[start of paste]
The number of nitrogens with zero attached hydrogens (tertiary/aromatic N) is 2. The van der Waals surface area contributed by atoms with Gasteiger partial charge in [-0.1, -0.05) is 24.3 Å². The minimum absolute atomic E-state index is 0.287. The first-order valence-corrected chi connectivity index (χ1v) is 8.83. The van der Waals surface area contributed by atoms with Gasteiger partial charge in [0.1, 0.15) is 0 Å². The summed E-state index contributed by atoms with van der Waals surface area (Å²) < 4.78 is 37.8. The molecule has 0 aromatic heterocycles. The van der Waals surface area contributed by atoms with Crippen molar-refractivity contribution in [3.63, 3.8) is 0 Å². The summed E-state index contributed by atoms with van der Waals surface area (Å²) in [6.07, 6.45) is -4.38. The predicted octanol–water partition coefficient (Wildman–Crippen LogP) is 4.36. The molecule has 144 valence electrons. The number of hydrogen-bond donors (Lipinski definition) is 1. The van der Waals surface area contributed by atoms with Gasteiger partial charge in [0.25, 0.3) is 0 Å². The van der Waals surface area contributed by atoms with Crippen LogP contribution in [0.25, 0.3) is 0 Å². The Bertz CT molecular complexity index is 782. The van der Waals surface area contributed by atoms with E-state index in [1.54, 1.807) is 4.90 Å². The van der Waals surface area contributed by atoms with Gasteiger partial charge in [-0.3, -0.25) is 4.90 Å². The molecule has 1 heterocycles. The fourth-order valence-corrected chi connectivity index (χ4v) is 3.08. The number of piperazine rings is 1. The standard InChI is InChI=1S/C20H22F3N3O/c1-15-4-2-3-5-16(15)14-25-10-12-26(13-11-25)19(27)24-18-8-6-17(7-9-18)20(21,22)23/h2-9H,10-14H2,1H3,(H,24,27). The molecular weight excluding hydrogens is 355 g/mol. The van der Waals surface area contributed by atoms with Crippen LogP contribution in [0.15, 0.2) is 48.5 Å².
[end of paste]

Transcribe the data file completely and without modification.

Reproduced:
The number of nitrogens with zero attached hydrogens (tertiary/aromatic N) is 2. The van der Waals surface area contributed by atoms with Gasteiger partial charge in [-0.1, -0.05) is 24.3 Å². The minimum absolute atomic E-state index is 0.287. The first-order valence-corrected chi connectivity index (χ1v) is 8.83. The van der Waals surface area contributed by atoms with Gasteiger partial charge in [0.1, 0.15) is 0 Å². The summed E-state index contributed by atoms with van der Waals surface area (Å²) < 4.78 is 37.8. The molecule has 0 aromatic heterocycles. The van der Waals surface area contributed by atoms with Crippen molar-refractivity contribution in [3.63, 3.8) is 0 Å². The summed E-state index contributed by atoms with van der Waals surface area (Å²) in [6.07, 6.45) is -4.38. The predicted octanol–water partition coefficient (Wildman–Crippen LogP) is 4.36. The molecule has 144 valence electrons. The number of hydrogen-bond donors (Lipinski definition) is 1. The van der Waals surface area contributed by atoms with Gasteiger partial charge in [0.25, 0.3) is 0 Å². The van der Waals surface area contributed by atoms with Crippen LogP contribution in [0.25, 0.3) is 0 Å². The Bertz CT molecular complexity index is 782. The van der Waals surface area contributed by atoms with E-state index in [1.54, 1.807) is 4.90 Å². The van der Waals surface area contributed by atoms with Gasteiger partial charge in [-0.3, -0.25) is 4.90 Å². The molecule has 1 heterocycles. The fourth-order valence-corrected chi connectivity index (χ4v) is 3.08. The number of piperazine rings is 1. The standard InChI is InChI=1S/C20H22F3N3O/c1-15-4-2-3-5-16(15)14-25-10-12-26(13-11-25)19(27)24-18-8-6-17(7-9-18)20(21,22)23/h2-9H,10-14H2,1H3,(H,24,27). The molecular weight excluding hydrogens is 355 g/mol. The van der Waals surface area contributed by atoms with Crippen LogP contribution in [0.15, 0.2) is 48.5 Å².